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What the Balance Sheet Hides
If you don’t understand all the elements of a balance sheet, read my article, An Example of a Basic Balance Sheet. This article provides a great breakdown of a balance sheet and discusses assets, liabilities, owner’s equity, and net profits along with a sample template of a balance sheet.
Although the balance sheet is called a snapshot of a business, it doesn’t reveal everything about a business; that’s not really its purpose. If you were looking to buy an existing business, you wouldn’t want to rely totally on the balance sheet alone. You would need to explore the elements of the balance sheet, or the sources of the numbers on the balance sheet.
Sure the balance sheet contains a company’s assets and liabilities and owner’s equity and even net profits but where do those numbers come from?
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Exploring the Numbers on the Balance Sheet
Looking at a balance sheet can give you an idea of how a business is doing financially, but there are balance sheet limitations. Recently, when I purchased a new business, the balance sheet certainly didn’t reveal everything I needed to know.
For example, under the asset side of the balance sheet, a number of $15,000 was listed in account receivables. If I would have assumed by purchasing this business that I would be getting that $15,000 in accounts receivables, I would have assumed incorrectly. In fact, a review of the accounts receivable journal showed me that only $2,000 of that $15,000 was current and the rest of those dollars were over 120 days past due, or basically non-collectible.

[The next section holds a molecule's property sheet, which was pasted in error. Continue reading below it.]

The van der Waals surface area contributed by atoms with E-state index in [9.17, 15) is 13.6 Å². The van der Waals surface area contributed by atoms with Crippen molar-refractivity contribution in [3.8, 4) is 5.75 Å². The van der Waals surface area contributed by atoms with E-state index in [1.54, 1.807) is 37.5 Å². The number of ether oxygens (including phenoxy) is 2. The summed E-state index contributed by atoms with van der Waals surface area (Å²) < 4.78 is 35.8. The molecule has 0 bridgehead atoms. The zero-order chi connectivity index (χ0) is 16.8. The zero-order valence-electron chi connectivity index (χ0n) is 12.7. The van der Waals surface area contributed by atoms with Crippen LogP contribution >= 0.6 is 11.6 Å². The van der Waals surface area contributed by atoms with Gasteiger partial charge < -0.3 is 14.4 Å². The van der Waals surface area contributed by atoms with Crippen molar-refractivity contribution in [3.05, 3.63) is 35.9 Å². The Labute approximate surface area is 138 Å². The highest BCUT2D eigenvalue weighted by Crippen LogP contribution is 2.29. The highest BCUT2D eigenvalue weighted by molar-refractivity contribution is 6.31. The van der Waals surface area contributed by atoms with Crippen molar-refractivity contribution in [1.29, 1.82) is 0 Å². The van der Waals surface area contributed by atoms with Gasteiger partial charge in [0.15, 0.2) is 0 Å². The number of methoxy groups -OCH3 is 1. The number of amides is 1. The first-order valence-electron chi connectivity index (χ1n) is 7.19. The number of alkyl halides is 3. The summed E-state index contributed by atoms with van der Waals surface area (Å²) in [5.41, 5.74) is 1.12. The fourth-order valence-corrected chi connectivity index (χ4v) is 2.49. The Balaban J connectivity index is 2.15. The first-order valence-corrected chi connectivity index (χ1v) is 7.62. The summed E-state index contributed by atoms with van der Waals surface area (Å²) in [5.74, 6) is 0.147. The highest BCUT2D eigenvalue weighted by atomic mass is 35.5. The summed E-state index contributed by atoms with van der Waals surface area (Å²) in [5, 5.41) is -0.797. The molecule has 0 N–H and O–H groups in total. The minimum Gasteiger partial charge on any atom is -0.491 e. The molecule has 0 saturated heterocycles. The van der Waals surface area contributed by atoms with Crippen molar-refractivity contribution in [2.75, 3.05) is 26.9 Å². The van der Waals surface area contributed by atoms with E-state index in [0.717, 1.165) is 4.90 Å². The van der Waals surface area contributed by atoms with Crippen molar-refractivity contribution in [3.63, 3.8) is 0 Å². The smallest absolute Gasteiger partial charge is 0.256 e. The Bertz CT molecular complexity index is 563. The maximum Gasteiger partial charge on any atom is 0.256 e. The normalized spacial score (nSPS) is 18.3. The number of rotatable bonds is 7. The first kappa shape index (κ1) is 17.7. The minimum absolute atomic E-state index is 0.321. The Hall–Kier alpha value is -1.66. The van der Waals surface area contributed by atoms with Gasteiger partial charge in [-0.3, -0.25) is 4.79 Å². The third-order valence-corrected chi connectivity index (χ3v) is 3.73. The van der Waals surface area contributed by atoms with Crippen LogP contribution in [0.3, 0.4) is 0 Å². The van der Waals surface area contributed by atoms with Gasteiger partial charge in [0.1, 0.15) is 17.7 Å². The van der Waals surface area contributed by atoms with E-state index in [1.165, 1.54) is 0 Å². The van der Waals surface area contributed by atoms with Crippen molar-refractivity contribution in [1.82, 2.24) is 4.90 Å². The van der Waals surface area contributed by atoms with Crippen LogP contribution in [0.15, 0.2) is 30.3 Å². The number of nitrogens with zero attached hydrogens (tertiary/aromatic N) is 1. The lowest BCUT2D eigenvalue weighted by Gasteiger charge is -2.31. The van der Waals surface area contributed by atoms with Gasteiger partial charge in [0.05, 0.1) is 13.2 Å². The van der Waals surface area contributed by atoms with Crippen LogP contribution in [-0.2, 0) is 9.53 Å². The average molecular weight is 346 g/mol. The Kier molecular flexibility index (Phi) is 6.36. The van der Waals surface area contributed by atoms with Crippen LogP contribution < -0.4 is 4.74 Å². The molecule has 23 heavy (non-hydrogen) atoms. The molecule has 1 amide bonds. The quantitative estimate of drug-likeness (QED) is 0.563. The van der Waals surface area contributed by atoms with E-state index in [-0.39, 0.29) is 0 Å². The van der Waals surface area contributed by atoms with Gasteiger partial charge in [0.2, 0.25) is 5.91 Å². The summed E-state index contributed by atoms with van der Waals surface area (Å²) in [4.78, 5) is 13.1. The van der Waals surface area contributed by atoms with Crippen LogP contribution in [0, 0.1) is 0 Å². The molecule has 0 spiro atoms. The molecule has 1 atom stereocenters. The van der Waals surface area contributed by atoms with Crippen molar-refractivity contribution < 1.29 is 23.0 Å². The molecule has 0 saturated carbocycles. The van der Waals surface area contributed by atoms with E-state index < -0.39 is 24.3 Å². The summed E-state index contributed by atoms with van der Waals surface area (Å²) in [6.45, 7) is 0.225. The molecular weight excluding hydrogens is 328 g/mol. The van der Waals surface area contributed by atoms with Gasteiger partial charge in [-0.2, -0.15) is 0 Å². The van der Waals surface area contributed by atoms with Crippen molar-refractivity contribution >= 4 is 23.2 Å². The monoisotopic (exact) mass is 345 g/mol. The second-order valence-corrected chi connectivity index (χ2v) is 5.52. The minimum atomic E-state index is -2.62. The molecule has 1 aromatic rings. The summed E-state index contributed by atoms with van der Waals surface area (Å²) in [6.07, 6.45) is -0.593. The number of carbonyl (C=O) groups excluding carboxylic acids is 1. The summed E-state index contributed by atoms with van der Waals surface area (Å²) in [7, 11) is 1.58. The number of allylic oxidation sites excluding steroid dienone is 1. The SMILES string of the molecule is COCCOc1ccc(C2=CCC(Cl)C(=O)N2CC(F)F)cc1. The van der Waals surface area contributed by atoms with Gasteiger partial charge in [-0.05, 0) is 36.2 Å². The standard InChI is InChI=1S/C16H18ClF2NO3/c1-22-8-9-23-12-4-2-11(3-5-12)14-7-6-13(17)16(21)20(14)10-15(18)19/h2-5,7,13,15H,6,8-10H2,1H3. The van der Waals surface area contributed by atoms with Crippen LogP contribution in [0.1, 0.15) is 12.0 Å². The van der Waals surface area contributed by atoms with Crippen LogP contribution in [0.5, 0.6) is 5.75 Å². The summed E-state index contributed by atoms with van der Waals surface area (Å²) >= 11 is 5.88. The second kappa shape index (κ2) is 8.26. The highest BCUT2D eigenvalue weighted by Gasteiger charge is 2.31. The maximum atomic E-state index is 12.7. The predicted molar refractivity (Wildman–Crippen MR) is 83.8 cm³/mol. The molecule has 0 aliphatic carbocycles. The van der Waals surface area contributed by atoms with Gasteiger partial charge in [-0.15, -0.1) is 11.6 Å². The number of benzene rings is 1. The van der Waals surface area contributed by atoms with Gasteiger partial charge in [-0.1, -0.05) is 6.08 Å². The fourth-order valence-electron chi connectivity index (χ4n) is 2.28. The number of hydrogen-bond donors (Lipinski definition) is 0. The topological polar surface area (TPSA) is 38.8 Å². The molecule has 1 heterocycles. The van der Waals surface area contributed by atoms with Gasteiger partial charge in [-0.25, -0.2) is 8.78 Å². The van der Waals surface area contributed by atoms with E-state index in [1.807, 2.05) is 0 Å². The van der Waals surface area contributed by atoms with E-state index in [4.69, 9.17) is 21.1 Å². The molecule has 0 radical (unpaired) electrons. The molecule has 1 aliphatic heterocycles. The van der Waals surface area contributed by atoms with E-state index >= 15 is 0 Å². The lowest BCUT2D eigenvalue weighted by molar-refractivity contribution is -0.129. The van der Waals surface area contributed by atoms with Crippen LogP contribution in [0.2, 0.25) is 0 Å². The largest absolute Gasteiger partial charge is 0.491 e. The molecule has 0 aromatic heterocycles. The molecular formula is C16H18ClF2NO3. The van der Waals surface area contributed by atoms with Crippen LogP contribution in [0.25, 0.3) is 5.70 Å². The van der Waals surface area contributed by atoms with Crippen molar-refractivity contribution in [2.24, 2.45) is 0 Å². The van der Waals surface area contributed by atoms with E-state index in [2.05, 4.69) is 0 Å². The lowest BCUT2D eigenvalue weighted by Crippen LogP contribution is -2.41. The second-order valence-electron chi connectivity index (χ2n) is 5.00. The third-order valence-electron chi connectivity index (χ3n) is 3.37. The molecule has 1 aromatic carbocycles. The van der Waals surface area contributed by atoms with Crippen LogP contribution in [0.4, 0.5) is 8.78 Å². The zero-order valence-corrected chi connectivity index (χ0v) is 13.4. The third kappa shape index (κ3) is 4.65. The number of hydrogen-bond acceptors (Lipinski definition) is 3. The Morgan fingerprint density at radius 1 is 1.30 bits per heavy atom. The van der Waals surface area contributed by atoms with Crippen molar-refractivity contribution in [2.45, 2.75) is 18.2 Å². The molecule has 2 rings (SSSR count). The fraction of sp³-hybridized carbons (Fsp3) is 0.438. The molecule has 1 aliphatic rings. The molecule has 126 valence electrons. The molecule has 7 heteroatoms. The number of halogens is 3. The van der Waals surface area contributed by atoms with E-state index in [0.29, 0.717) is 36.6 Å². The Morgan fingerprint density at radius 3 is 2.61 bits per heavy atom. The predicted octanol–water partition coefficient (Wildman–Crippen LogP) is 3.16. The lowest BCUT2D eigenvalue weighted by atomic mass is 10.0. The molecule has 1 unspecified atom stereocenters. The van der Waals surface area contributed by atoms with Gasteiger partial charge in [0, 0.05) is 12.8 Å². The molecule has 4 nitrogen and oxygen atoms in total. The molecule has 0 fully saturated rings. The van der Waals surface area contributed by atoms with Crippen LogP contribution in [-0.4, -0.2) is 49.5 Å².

When I examined the inventory account on the balance sheet, it showed an inventory of over $100,000, however, it didn’t reveal that of that $100,000, $80,000 was owed to the vendor so I would be assuming that liability. First I investigated the $150,000 listed on the balance sheet in the accounts payable account. Next, I looked at the accounts payable journal to discover the $80,000 still owed to the vendor as provided by journal entry detail.
Journals provide accurate detail for each account listed on the balance sheet. For example, a company may show short-term notes payable on the balance sheet for $50,000. To find out exactly what that $50,000 represents, you need to explore the journal for short-term notes payable. That $50,000 may be owed to one, two or even three different banks or financial institutions.
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What About Net Profits on the Balance Sheet?
Net profits can also be over or understated on the balance sheet. How can that be possible if the balance sheet balances you may ask? Net profits are pulled from a company’s income statement in a bulk number format so here again is another balance sheet limitation.
In almost every business, the income statement shows all your profits, less expenses to obtain a true net profit, but what if that income statement is altered? In the chart of accounts, which pulls to the income statement, a company may have an account called miscellaneous or other income. Fictional debits or dollars placed into the other income account help to increase net profits. An offsetting credit can always be placed into another account on the income statement to ensure the balance sheet will balance.
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The Importance of Due Diligence
When considering balance sheet limitations, especially if you are considering purchasing an existing business, take the time to do some due diligence. Ask for not just the balance sheet, but also the income statement and all journals and ledgers (with detail). You will want to examine that detail to determine the actual financial status of a company.
If you are unfamiliar with general accounting, balance sheets, income statement, general ledgers or journals, ask an accounting professional for help on determining the financial condition of a business.
Balance Sheet Limitations: What It Doesn’t Reveal
Learn tips and details related to understanding, creating and reconciling balance sheets. Also, find several examples and free templates you can download for your own personal or business use.